After last quarter’s lackluster e-commerce growth, analysts began to wonder if Walmart e-commerce chief Marc Lore was losing his touch, or even if he might leave the company (a notion he has publicly shot down multiple times). In the first three quarters of the last fiscal year, digital sales rose 63%, 60% and 50%, sequentially. But fourth-quarter results stalled comparatively, increasing just 23% and spurring a 10% drop in the company’s stock price in just one day. It has fallen 14% so far this year.
Lore said at a Shoptalk event in March that the fourth quarter dip was largely planned. “We told the Street what we’d do in the quarter, and that was exactly what we did,” he said. “We felt that reiterating 40% growth in the next year was enough, it obviously wasn’t. We have 40% growth planned this year.”
To Moody’s Lead Retail Analyst Charlie O’Shea, improving e-commerce growth this quarter, as well as relatively flat gross and operating margins, “continues to reflect Walmart’s significant spending to enhance its online capability; invest in people, price and stores; and battle Amazon for market share,” he said in a statement on the company’s earnings release.
Digital sales aside, in-store sales numbers are showing that stores still matter, O’Shea also said, adding that Walmart is committed to being a leader in multi-channel retail. “Competition in retail remains acute on all fronts, and we believe Walmart is well-positioned to thrive against all competitors in this environment.”
Walmart pointed to grocery (which makes up roughly 56% of the sales mix) as a highlight, reporting comps in the low single digits. Categories like fresh and packaged goods were particularly strong because of the growth in private brands, the company said. General merchandise comps were slightly positive, with results driven by solid comparable growth in home, automotive and wireless. Unseasonably cool weather in April somewhat impacted seasonal and lawn & garden categories.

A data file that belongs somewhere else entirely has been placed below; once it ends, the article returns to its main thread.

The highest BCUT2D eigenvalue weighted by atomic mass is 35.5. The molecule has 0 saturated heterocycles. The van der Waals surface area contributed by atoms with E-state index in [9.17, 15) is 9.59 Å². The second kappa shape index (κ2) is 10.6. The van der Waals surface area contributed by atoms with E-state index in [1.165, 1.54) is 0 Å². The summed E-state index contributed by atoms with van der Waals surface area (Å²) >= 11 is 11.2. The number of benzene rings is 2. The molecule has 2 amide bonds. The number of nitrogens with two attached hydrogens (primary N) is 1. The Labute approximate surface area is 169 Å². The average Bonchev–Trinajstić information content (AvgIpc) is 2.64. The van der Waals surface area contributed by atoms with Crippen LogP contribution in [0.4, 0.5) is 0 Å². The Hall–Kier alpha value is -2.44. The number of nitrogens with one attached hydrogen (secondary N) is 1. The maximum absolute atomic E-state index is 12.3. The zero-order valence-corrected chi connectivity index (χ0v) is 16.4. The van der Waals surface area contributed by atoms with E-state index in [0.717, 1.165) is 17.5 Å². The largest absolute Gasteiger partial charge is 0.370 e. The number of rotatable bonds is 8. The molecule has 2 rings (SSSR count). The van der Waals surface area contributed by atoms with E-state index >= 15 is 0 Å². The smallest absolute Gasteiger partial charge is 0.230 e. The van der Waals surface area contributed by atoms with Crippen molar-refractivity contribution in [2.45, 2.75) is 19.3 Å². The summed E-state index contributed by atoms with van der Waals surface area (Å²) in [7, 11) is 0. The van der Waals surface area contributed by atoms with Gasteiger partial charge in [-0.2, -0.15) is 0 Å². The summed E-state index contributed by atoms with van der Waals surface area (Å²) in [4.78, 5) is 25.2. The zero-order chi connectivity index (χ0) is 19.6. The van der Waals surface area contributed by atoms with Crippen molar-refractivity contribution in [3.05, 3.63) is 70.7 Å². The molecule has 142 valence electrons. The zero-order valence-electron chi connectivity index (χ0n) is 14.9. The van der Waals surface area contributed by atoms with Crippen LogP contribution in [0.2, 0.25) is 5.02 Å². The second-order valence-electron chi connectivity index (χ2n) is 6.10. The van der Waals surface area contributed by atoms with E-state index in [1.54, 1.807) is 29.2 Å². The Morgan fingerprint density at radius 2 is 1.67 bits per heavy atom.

Despite impressive e-commerce growth at Walmart and Target, Cowen analysts said in a report this week that their cross-shopping analysis still indicates both retailers have increasingly more customer overlap with Amazon. And according to a rolling survey of shoppers, customer satisfaction is deteriorating at Walmart and Target.
But Cowen analysts still believe Walmart is “agile and aggressive.” Analysts were particularly encouraged by digital investments in the website (including its new partnership with Lord & Taylor), global strategy (notably including its $16 billion Flipkart buy) and grocery. “Improved inventory management; clean-fast-friendly programs; price/value focus; and delivery as well as time saving options for customers are all positives,” Cowen analysts said a Thursday morning report on the earnings.
While digital investments aim to draw in younger, wealthier customers and rebrand the big-box retailer as an online fashion destination, stores and basics are still extremely relevant to the vast majority of Walmart’s core customer. And if the retailer hopes to retain the edge over Amazon, it will need to continue to use its sprawling store fleet to its advantage and learn from its experiments. One recent lesson? In-store mobile scanning apparently doesn’t work. After expanding its Scan & Go mobile checkout to 100 stores in January, the company recently ended the service.